Diabetes is one of the greatest public health concerns in America. According to the Centers for Disease Control (CDC), 37 million people (over 1 in 10) in the United States have the disease. Doctors wrote 214 million prescriptions for diabetes drugs in 2018, making it the sixth-largest class of medications prescribed in the U.S.
What does this mean to pharmaceutical companies? Staggering potential profits. The diabetes care drug market in North America reached over $29 billion in 2019—and is predicted to keep growing in the coming years. According to Reuters, over 50 new diabetes medications have hit the market in the past 20 years.
Onglyza (Saxagliptin) Safety Concerns
The FDA approved the drug Onglyza in 2009 to treat type 2 diabetes, which counts for 90%-95% of all diabetes cases. Onglyza belongs to a newer class of antidiabetic medications that help regulate insulin levels. Since it was launched, however, Onglyza has been linked to several serious and potentially fatal cardiac side effects.
After-market medical studies showed that Onglyza patients had an increased risk of hospitalization due to heart failure. In 2016, the FDA released a safety announcement to warn the public about the dangers of Onglyza and other medications containing saxagliptin. They also added new warnings to drug labels. But by then, saxagliptin had been on the market for years, exposing hundreds of thousands of patients to potentially fatal side effects.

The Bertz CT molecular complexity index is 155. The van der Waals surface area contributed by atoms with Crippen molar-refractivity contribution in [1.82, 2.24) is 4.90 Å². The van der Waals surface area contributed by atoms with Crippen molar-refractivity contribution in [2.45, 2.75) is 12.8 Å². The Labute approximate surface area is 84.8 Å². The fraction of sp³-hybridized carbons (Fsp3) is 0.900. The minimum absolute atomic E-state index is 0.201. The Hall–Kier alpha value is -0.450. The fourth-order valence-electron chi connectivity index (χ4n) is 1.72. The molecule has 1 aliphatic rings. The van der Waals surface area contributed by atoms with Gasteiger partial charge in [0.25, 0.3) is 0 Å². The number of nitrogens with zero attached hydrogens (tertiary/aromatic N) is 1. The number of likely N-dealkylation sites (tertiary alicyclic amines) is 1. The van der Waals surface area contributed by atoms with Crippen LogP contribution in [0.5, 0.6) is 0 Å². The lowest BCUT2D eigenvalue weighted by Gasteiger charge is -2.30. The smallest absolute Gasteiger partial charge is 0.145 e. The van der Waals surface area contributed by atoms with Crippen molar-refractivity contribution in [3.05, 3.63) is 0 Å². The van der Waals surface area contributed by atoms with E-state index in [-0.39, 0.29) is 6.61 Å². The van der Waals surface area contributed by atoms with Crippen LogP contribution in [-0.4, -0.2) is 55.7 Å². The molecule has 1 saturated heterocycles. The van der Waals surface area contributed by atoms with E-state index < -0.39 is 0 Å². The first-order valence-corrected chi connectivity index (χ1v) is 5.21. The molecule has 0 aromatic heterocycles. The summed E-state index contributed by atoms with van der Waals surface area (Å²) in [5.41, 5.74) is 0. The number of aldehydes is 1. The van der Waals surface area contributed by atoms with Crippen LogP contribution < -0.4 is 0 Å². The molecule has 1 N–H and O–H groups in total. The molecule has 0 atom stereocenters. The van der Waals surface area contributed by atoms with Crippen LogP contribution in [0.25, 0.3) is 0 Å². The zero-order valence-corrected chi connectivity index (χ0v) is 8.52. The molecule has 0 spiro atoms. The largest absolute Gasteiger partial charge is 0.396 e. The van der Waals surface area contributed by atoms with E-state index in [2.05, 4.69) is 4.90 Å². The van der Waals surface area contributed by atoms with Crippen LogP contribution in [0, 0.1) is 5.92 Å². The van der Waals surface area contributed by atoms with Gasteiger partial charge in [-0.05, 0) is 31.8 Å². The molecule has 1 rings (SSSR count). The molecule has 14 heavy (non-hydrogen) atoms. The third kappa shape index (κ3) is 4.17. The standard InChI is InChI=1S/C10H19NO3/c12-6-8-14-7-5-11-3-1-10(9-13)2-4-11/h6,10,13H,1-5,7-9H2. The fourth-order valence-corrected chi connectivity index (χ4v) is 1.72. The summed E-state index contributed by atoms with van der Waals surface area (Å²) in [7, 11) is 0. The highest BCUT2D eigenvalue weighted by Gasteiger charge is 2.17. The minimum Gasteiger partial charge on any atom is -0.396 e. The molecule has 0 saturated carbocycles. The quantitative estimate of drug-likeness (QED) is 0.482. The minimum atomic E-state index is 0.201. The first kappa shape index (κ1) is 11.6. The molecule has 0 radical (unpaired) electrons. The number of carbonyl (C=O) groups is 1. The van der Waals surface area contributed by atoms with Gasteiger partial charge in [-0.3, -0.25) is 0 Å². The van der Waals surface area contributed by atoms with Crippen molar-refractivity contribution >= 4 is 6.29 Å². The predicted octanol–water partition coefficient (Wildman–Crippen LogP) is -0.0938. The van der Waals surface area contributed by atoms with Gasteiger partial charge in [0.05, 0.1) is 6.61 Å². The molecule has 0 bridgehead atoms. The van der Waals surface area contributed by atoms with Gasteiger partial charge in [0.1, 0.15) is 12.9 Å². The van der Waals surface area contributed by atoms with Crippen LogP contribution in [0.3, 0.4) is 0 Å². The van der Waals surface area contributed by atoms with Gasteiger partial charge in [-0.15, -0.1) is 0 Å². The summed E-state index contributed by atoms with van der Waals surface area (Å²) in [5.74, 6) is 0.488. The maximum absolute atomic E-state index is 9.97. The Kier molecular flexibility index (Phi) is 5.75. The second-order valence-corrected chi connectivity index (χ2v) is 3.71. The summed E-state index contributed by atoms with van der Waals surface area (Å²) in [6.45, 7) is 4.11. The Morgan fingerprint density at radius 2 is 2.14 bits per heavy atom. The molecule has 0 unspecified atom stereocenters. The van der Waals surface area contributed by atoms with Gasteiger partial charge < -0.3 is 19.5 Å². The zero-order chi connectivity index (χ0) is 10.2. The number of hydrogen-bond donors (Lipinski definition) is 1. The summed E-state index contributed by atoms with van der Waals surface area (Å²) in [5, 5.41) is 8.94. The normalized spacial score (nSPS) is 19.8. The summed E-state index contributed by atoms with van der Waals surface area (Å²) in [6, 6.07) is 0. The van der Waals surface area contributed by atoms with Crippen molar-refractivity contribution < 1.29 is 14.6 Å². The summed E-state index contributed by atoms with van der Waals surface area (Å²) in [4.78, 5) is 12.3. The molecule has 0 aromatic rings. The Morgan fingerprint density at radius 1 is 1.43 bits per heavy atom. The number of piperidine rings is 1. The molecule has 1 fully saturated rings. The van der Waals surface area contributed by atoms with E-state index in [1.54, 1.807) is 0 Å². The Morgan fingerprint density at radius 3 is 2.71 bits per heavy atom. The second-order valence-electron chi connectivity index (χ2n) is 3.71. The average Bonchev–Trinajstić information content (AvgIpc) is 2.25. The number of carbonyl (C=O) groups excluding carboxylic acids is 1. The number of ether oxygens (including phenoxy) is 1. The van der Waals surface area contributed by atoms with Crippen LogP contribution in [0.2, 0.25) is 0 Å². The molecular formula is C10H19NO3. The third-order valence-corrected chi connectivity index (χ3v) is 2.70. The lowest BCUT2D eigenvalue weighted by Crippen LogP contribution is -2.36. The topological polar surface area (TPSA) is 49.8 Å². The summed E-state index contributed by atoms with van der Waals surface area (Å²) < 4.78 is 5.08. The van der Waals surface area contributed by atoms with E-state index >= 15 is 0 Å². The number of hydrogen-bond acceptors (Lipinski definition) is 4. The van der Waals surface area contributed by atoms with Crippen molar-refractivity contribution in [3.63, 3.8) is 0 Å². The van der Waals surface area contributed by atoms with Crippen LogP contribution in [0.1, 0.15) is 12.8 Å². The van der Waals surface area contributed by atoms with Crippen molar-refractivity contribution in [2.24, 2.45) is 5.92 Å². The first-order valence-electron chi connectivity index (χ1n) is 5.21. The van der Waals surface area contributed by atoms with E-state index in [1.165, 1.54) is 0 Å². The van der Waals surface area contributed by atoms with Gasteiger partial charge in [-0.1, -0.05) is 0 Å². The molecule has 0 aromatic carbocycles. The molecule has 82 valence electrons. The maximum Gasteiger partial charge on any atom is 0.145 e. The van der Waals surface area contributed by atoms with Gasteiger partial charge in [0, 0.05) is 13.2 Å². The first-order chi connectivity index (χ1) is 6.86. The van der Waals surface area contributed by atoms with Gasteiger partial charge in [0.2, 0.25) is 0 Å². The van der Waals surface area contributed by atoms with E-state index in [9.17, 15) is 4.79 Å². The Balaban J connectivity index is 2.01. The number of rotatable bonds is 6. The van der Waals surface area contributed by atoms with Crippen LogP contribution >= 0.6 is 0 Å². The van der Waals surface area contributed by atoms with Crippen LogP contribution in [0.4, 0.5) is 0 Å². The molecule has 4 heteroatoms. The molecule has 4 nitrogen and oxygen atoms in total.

Hundreds of lawsuits have been filed against manufacturer AstraZeneca for the medications Onglyza and Kombiglyze XR (both of which contain saxagliptin). Onglyza lawsuits claim that AstraZeneca ignored patient safety, launching the drug into the market before thoroughly studying the health risks on diabetes patients.
In 2008, the FDA had announced a recommendation for the entire class of newer medications for type 2 diabetes. The guidance asked manufacturers to show that the new antidiabetic drugs did not cause an unacceptable increase in cardiovascular risk.
The manufacturer released Onglyza without that evidence. AstraZeneca didn’t complete the clinical studies until several years later—after making substantial profits and potentially causing substantial injuries to the public.
Patients have claimed that saxagliptin resulted in the following cardiac issues:
- Heart failure
- Congestive heart failure
- Heart attack
- Cardiovascular injury
- Heart-related death
Additional Onglyza lawsuits alleged pancreatic injuries, including pancreatitis and pancreatic cancer. Continue reading